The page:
It was an otherwise calm night at sea as the Titanic moved forward on its maiden voyage, all aboard blissfully unaware of the horrors to face them in the night ahead. The ship was strong, unsinkable—so they were told and so they believed. Nothing could disturb the vessel of luxury and glory.
Close to midnight, the fantasy world of the floating palace was shaken. Initial reports would claim it was an iceberg that dealt the initial deathblow to the ship. But what was it that ultimately led more than 1,500 people to an icy grave in the depths of the sea? While many factors contributed to the tragedy, one of the recurring themes of each failure was pride.
There was pride on the part of the ships owners, who for mere aesthetic purposes lessened the number of lifeboats on board in favor better views. There was pride on the part of the crew, who for the sake of expedience failed to execute a safety drill for the passengers. And there was pride on the part of those passengers who considered their own lives more significant than the others—clamoring for their own spot on a lifeboat while leaving others to face certain death.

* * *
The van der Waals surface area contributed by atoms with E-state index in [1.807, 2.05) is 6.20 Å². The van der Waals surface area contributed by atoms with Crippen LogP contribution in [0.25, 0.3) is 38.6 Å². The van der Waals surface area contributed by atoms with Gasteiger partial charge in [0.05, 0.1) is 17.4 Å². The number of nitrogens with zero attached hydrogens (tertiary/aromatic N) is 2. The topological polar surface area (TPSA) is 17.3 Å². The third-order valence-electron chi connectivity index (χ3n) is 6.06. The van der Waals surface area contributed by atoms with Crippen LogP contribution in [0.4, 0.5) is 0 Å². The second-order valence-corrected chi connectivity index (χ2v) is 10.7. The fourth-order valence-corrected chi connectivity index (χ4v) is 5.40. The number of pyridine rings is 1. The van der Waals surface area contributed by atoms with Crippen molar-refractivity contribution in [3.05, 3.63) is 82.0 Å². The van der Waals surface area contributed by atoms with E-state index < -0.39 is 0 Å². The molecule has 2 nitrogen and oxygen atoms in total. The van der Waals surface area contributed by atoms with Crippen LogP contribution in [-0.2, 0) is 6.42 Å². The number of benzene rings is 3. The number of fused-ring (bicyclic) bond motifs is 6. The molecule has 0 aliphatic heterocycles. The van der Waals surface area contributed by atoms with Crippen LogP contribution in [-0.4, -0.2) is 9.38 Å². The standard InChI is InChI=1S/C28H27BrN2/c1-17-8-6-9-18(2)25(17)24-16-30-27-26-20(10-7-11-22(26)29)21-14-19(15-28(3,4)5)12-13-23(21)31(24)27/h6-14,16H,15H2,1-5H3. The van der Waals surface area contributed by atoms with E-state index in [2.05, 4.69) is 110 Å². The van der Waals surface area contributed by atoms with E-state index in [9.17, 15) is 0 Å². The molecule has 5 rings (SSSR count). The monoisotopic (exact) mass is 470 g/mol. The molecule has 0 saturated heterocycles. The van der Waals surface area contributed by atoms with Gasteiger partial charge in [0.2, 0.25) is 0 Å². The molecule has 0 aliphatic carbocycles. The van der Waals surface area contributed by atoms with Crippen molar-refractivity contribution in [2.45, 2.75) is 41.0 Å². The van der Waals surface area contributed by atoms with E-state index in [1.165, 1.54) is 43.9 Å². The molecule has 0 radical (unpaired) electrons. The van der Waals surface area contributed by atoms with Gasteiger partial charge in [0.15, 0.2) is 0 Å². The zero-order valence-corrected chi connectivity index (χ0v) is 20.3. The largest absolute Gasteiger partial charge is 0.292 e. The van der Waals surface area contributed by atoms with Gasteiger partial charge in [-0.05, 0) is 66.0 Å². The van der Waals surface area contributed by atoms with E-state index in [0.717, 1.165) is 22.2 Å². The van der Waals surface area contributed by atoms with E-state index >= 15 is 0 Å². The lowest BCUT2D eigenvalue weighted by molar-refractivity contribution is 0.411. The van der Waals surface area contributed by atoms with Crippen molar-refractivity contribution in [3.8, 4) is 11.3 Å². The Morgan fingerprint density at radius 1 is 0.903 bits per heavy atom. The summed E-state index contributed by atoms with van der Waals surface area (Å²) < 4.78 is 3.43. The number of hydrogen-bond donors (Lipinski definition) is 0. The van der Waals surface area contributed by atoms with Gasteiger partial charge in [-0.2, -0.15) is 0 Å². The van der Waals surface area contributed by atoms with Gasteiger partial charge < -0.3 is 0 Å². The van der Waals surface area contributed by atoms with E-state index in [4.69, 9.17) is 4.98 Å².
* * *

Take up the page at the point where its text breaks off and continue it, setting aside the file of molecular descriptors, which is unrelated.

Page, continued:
The tragic story of the Titanic continues to haunt listeners over a century later. I can’t escape that enveloping, somber cloud as I examine my own heart in light of the story. What would I have done were I a passenger on that sinking ship? If my own life, or that of my precious family, were at stake—would I consider others better than myself? I pray that I would, but we never know what we’re made of until tragedy strikes.
I do know that true love is humble, considering others better than itself. It does not clamor for its own survival as others are left fighting for life. It does not sit idly by, secure in its lifeboat—watching without emotion as others slip to the depths of the sea while knowing there was more than enough room for rescue.
As for me, I have no plans to board a luxury cruise ship. The thought of being trapped and seasick on a floating vessel with nothing but miles of water surrounding does not appeal to me. But what of those people surrounding me every day? How often do I put their needs before mine? Do I walk on in pride, considering my own needs and interests greater than theirs? Or am I willing to humble myself and consider others desires above my own?
Source: Aboard a Sinking Ship